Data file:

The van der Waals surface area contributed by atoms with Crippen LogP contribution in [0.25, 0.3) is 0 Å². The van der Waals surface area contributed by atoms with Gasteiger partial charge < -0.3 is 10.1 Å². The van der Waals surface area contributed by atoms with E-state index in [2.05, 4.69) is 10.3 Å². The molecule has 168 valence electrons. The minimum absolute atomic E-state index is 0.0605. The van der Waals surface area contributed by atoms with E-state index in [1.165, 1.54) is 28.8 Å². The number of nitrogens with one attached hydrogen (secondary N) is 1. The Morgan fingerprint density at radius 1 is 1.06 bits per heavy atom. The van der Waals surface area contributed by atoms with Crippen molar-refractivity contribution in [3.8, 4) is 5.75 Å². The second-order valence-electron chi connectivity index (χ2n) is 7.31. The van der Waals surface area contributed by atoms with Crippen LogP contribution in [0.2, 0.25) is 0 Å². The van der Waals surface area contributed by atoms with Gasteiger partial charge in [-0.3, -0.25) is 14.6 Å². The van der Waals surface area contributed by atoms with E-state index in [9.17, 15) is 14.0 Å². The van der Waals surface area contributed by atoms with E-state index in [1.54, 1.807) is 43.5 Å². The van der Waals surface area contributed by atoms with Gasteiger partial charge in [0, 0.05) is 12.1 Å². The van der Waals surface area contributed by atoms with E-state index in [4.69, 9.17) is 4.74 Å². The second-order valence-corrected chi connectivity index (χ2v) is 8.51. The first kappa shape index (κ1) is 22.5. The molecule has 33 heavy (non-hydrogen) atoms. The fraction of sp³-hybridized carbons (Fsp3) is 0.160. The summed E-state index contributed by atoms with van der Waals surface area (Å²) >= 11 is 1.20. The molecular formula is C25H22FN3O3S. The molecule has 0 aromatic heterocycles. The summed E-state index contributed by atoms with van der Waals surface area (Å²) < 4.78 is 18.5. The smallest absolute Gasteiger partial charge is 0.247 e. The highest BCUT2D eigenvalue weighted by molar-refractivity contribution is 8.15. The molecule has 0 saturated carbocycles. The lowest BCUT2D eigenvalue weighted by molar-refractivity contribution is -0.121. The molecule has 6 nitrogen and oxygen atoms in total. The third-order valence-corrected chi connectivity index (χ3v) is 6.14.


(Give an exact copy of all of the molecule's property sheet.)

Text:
The van der Waals surface area contributed by atoms with Crippen LogP contribution in [0.25, 0.3) is 0 Å². The van der Waals surface area contributed by atoms with Gasteiger partial charge < -0.3 is 10.1 Å². The van der Waals surface area contributed by atoms with E-state index in [2.05, 4.69) is 10.3 Å². The molecule has 168 valence electrons. The minimum absolute atomic E-state index is 0.0605. The van der Waals surface area contributed by atoms with E-state index in [1.165, 1.54) is 28.8 Å². The number of nitrogens with one attached hydrogen (secondary N) is 1. The Morgan fingerprint density at radius 1 is 1.06 bits per heavy atom. The van der Waals surface area contributed by atoms with Crippen molar-refractivity contribution in [3.8, 4) is 5.75 Å². The second-order valence-electron chi connectivity index (χ2n) is 7.31. The van der Waals surface area contributed by atoms with Crippen LogP contribution in [0.2, 0.25) is 0 Å². The van der Waals surface area contributed by atoms with Gasteiger partial charge in [-0.3, -0.25) is 14.6 Å². The van der Waals surface area contributed by atoms with E-state index in [9.17, 15) is 14.0 Å². The van der Waals surface area contributed by atoms with E-state index in [1.54, 1.807) is 43.5 Å². The van der Waals surface area contributed by atoms with Gasteiger partial charge in [0, 0.05) is 12.1 Å². The van der Waals surface area contributed by atoms with E-state index in [4.69, 9.17) is 4.74 Å². The second-order valence-corrected chi connectivity index (χ2v) is 8.51. The first kappa shape index (κ1) is 22.5. The molecule has 33 heavy (non-hydrogen) atoms. The fraction of sp³-hybridized carbons (Fsp3) is 0.160. The summed E-state index contributed by atoms with van der Waals surface area (Å²) >= 11 is 1.20. The molecular formula is C25H22FN3O3S. The molecule has 0 aromatic heterocycles. The summed E-state index contributed by atoms with van der Waals surface area (Å²) < 4.78 is 18.5. The smallest absolute Gasteiger partial charge is 0.247 e. The highest BCUT2D eigenvalue weighted by molar-refractivity contribution is 8.15. The molecule has 0 saturated carbocycles. The lowest BCUT2D eigenvalue weighted by molar-refractivity contribution is -0.121. The molecule has 6 nitrogen and oxygen atoms in total. The third-order valence-corrected chi connectivity index (χ3v) is 6.14.